Your emotions may run high in the period following an acceptable offer on your home, and you may not be thinking about inspection issues or title issues or financing issues. Instead you think… whew. Finally. The hard part is done and now we just need to go about getting ready for our move. It’s about time we focused on our next location. You’re ready for your closing. After all, what could possibly go wrong if you’ve already gotten a signed sales contract for your home? The answer is…. plenty.
Exactly how many issues could arise will depend upon your own particular legal contract and terms. Hopefully you’ve worked with your listing Realtor to hash out the terms of the contract to suit your needs before you agreed to anything. But often there are issues that nobody could have foreseen.
Let’s focus on some issues from the Seller’s point of view. The time to protect your options is BEFORE you sign any purchase agreement.
ISSUES & TOOLS FOR SELLERS:
*** INSPECTION ISSUES: Sellers should expect that the potential buyers will want to conduct a home inspection prior to agreeing to a final (ratified, in some states) contract. There’s no reason to try to hide any kind of inspection issues: good inspectors will find them anyway. Instead, invest some energy and attention to correcting any known issues that might deter your potential buyer. Solicit suggestions from friends or family before you list your property, because they might have an independent observation about issues like smells or clutter or repairs. If you have an offer that gets revoked due to an inspection problem, you’ll likely have that same issue with every potential buyer. Correct the problems.
***TITLE ISSUES: Prior to closing on your home, the Buyer will want to conduct a Title search to assure that there are no issues (“clouds”) on the title to the house. Those issues may be something from the current seller (tax lien or contractor’s lien, for instance). Or the title clouds could be from a claim made by a relative/co-owner of your home. If you have an older home which has not been through a title search, you could even have some claim against your property pre-dating your own ownership. If the search reveals any clouds on the title to the house, it could prevent the closing from going through, so it pays to know in advance if there are problems that you need to correct. Bank financing will insist on a clear title, and even a wise seller who intends to pay full price in cash will want to know that there are no claims against the property. Most Offers To Purchase include language to address this situation. Don’t wait for surprises.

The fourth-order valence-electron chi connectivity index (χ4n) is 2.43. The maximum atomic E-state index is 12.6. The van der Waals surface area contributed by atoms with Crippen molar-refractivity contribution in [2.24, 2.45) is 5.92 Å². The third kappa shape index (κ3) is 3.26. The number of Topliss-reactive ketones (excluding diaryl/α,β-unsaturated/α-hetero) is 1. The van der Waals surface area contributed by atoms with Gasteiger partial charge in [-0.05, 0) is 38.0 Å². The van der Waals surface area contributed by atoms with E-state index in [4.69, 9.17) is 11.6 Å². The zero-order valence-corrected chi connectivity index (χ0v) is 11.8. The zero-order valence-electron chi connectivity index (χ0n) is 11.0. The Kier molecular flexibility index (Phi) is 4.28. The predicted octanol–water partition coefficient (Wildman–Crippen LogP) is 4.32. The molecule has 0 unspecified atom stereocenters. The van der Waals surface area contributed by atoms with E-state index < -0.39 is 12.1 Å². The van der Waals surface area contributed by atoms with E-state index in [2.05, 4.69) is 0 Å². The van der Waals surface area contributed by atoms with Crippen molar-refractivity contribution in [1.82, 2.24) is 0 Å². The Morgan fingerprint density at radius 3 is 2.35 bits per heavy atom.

***INSURANCE ISSUES: If you or a previous owner of your home has made extensive insurance claims about repairs or problems on your property, those claims will be a part of the criteria report that a lender will use when deciding if they will fund a loan for a buyer. This one could really surprise you, because of its timing. You think you’re all ready for your closing…you’re packed and ready to drive to your next home…and at the last minute before closing the buyer’s loan is denied due to too many insurance claims during the past five years. The workarounds for losing this financing aren’t fun and your realtor can help. But both Buyers and Sellers should be aware of the impact of C.L.U.E. reports on a home closing.
***BUYER FINANCING: In our experience, a common issue for a seller is that the buyer might be unable to obtain the necessary financing to complete the purchase in the agreed time period. Or perhaps they can get partial funding but not enough. Contracts in most states allow you to specify what will or what will not happen in that instance. Ask your Realtor if there’s a way to update an appraisal or arrange alternative financing.
*Sometimes issues fly in from left field. You can’t force a buyer who becomes deceased to finalize a purchase, sorry. Have a backup plan just in case anything unexpected occurs.